Saving the life of a fellow fan and friend
A friendship between two couples that began over CU football games ended up saving a life—and leading to the promise of more lives saved in the future.
Teri Trafton and her husband Charlie have been attending CU Buffs football games for years. That’s where they met another couple, Char and Lee Snyder, who are also longtime season ticket holders. The two couples saw each other regularly at games and struck up an acquaintance.
When the Traftons learned that Char Snyder had kidney disease and would need a transplant, they were concerned, but Lee told them a donor had been found, and they thought everything would be fine. However, when they saw Lee the following football season, they learned that the donor had turned out to be incompatible and that Char had taken a turn for the worse. She was now undergoing regular dialysis and faced a likely wait of 3-4 years for a deceased-donor transplant. Her doctors didn’t think she would make it that long.
That’s when Teri Trafton decided to donate one of her own kidneys to Char. After review of all her testing, doctors concluded that she was a great match.
Dr. Peter Kennealey and Dr. Thomas Bak performed the transplant surgeries at University of Colorado Hospital. The surgery went beautifully for both women.
The Synders were so grateful for Teri’s gift and Char’s recovery that, mere months after Char’s release from the hospital, they established the Trafton-Snyder Endowed Fund in Kidney Transplantation. Their generous gift will support the Division of Transplant Surgery, with a focus on kidney transplantation and care for end-stage renal disease.
College student donates kidney, changes two lives
What could motivate a healthy, athletic, 20-year-old woman to voluntarily undergo surgery to remove a perfectly good kidney? If the answer were saving the life of a close friend or family member, it would be a little easier to understand. But what if the person in need of the kidney were a complete stranger?
Layne Pachl is that 20-year-old woman, and the recipient of her kidney, Sandi Elder, is no longer a stranger. The two are friends now—in fact, they consider each other family. In a successful surgery here at University of Colorado Hospital, Dr. Thomas Bak removed Layne Pachl’s kidney, and Dr. Trevor Nydam transplanted it to Sandi Elder, whose life was transformed by the operation. Layne, who was back to her active lifestyle within weeks, says the experience has been transformational for her as well. You can read the full story in the Greeley Tribune (includes video).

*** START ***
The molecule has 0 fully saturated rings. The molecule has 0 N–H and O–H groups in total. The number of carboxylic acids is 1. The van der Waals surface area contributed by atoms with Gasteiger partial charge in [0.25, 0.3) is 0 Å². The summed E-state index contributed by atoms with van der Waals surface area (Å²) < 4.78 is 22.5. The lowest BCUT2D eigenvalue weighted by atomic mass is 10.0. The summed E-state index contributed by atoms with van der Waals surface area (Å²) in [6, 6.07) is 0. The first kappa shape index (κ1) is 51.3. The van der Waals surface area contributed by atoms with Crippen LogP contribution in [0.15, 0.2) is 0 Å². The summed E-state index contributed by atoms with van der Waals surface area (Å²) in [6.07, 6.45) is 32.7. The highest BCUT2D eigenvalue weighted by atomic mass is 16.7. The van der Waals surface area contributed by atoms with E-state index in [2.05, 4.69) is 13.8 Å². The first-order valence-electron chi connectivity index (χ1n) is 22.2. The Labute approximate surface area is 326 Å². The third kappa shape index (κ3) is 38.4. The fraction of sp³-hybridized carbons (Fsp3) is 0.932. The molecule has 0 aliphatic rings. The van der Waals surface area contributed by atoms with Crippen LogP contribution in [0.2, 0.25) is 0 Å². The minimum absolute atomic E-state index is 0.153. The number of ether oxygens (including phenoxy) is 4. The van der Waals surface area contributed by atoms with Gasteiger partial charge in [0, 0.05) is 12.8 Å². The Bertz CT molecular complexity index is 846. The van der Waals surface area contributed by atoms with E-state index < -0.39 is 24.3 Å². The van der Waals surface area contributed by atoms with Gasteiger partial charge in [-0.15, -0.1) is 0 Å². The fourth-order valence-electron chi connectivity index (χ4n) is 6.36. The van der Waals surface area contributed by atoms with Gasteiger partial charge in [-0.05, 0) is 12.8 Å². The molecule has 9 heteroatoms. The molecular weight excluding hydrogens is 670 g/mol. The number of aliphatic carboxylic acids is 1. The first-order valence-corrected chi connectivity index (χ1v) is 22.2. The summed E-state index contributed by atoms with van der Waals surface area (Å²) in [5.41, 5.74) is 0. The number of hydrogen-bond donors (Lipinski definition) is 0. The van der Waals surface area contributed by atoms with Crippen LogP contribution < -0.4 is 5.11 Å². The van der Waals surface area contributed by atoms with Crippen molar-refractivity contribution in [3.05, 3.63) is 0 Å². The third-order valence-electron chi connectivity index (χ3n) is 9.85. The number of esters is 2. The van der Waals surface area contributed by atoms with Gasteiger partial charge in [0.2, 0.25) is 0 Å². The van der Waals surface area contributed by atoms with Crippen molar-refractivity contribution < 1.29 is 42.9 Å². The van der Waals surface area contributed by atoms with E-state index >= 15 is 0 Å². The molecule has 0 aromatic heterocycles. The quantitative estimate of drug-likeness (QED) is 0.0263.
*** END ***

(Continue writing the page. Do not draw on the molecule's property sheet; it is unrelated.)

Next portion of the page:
Three-year-old receives liver transplant from Mom
Peri Erickson was born with biliary atresia, a rare disease that creates blockages in the bile ducts inside and outside the liver. Infants who suffer from this condition are unlikely to live more than 1-2 years without surgical intervention.
The best long-term treatment for biliary atresia is a liver transplant, but the wait for a donor organ can be a long one.
When Peri's mother, Claire Erickson, learned that she could donate a part of her own liver to her daughter, she didn't hesitate. She began making plans with her husband, Justin, to prepare for the double operation, which would take place far from their home in Red Lodge, Montana.
On March 21, at University of Colorado Hospital, Dr. Elizabeth Pomfret removed a fifth of Claire's liver. The tissue was taken immediately down the street to Children's Hospital Colorado, where Dr. Michael Wachs transplanted it to three-year-old Peri.
A month and a half later, mother and daughter are both doing well. You can learn more of their story in the media:
Love, loss, and a life saved
Karen and Jim Kennedy of Castle Rock, Colorado, lost their 23-year-old son to a mountain-climbing accident in 2014. A little over two years later, the couple learned that Eric Rice, a childhood friend of their son's, had been diagnosed with a deadly liver disease.